Thursday, March 13, 2003

FBI Intercepts Correspondence Between Journalists

This is serious stuff:

Government agencies opened a package mailed between two Associated Press reporters last September and seized a copy of an eight-year-old unclassified FBI lab report without obtaining a warrant or notifying the news agency.

The Customs Service intercepted a package sent via Federal Express from the Associated Press bureau in Manila to the AP office in Washington, and turned the contents over to the FBI.

FBI spokesman Doug Garrison said the document contained sensitive information that should not be made public. However, an AP executive said the package contained an unclassified 1995 FBI report that had been discussed in open court in two legal cases.

"The government had no legal right to seize the package," said David Tomlin, assistant to the AP president.

The package was one of several communications between Jim Gomez in Manila and John Solomon in Washington, AP reporters who were working on terrorism investigative stories.

It was the second time that Solomon's reporting was the subject of a government seizure. In May 2001 the Justice Department subpoenaed his home phone records concerning stories he wrote about an investigation of then-Sen. Robert Torricelli.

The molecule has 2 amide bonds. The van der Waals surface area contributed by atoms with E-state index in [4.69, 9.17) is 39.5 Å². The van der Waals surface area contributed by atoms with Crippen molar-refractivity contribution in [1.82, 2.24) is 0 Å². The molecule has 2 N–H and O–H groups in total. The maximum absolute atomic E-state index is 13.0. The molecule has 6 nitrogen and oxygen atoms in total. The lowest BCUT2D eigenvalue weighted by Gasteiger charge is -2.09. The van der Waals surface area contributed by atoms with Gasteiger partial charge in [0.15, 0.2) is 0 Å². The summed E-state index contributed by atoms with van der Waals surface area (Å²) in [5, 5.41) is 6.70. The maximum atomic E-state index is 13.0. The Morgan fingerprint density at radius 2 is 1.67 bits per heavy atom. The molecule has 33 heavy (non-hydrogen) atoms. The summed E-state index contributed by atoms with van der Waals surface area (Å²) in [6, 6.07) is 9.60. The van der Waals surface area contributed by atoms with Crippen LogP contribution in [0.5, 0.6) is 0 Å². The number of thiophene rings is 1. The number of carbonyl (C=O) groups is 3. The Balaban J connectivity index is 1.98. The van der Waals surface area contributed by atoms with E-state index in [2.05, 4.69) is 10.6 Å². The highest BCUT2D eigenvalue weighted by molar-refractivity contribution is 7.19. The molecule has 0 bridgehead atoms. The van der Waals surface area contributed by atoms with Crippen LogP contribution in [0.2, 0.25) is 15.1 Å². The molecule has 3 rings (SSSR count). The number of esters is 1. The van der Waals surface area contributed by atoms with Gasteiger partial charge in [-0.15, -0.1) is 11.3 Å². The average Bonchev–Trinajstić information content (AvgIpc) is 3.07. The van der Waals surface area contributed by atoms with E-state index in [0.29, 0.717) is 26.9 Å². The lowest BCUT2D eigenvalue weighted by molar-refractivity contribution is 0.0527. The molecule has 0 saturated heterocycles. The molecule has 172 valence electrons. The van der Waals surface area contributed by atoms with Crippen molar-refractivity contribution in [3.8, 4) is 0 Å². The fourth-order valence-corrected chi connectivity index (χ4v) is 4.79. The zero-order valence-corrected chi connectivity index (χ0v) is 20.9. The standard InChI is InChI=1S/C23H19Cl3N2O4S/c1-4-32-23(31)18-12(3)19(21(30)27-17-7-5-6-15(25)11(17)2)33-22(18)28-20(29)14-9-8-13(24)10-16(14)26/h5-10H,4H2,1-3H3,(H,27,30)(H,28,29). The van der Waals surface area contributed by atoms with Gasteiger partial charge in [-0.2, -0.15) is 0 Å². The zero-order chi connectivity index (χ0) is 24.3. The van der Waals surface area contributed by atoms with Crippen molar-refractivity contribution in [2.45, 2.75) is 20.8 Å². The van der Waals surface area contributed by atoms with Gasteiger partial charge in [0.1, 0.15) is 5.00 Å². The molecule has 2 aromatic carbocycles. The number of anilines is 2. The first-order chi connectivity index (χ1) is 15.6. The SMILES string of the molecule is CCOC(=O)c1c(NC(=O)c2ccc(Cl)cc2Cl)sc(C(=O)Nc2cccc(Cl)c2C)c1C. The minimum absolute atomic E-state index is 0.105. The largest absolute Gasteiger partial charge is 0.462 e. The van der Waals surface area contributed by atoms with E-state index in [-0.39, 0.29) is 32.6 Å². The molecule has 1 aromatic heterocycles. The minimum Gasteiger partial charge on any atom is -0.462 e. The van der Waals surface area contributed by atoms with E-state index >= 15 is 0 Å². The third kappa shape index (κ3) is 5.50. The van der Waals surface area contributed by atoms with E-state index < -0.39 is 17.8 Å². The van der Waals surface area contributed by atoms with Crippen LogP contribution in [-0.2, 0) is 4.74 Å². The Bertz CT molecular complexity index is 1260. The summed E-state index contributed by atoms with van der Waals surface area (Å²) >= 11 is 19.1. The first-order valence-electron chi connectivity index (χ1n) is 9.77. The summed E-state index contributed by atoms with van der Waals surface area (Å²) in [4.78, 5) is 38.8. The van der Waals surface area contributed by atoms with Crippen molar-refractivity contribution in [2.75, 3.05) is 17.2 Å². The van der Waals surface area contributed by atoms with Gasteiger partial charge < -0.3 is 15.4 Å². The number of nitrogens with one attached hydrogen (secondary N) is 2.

The Customs Service said its agents opened the package from Manila after selecting it for routine inspection when it arrived at a Federal Express hub in Indianapolis. Agents did not open an identical package addressed to AP's United Nations office.

Both packages contained an FBI laboratory report on materials seized from a Filipino apartment rented by convicted terrorist Ramzi Yousef. The reporters were working on a research project that resulted in stories published last month about the government's concerns before April 19, 1995, that white supremacists might bomb a federal building.

"The job of Customs is to intercept smuggled contraband and collect import duties," said Tomlin, who is an attorney. "Customs has no authority to seize private correspondence where there's no suspicion it contains contraband. There certainly wasn't any such suspicion here."